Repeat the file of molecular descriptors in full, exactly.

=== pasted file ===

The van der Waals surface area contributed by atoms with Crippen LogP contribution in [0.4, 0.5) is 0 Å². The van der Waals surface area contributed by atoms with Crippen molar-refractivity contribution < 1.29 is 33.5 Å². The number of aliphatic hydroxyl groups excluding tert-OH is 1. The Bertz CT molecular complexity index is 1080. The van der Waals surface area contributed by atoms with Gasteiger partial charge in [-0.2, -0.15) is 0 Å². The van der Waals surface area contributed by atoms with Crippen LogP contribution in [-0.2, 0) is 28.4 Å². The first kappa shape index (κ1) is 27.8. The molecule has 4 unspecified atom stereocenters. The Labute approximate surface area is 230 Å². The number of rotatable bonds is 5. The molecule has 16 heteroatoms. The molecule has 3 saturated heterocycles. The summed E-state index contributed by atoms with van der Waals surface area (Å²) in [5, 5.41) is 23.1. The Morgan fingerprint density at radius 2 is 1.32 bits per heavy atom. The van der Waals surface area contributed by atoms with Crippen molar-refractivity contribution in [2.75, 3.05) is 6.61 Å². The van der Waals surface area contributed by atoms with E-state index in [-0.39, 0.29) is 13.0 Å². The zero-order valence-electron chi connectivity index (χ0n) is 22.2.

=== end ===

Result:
The van der Waals surface area contributed by atoms with Crippen LogP contribution in [0.4, 0.5) is 0 Å². The van der Waals surface area contributed by atoms with Crippen molar-refractivity contribution < 1.29 is 33.5 Å². The number of aliphatic hydroxyl groups excluding tert-OH is 1. The Bertz CT molecular complexity index is 1080. The van der Waals surface area contributed by atoms with Gasteiger partial charge in [-0.2, -0.15) is 0 Å². The van der Waals surface area contributed by atoms with Crippen LogP contribution in [-0.2, 0) is 28.4 Å². The first kappa shape index (κ1) is 27.8. The molecule has 4 unspecified atom stereocenters. The Labute approximate surface area is 230 Å². The number of rotatable bonds is 5. The molecule has 16 heteroatoms. The molecule has 3 saturated heterocycles. The summed E-state index contributed by atoms with van der Waals surface area (Å²) in [5, 5.41) is 23.1. The Morgan fingerprint density at radius 2 is 1.32 bits per heavy atom. The van der Waals surface area contributed by atoms with Crippen molar-refractivity contribution in [2.75, 3.05) is 6.61 Å². The van der Waals surface area contributed by atoms with E-state index in [-0.39, 0.29) is 13.0 Å². The zero-order valence-electron chi connectivity index (χ0n) is 22.2.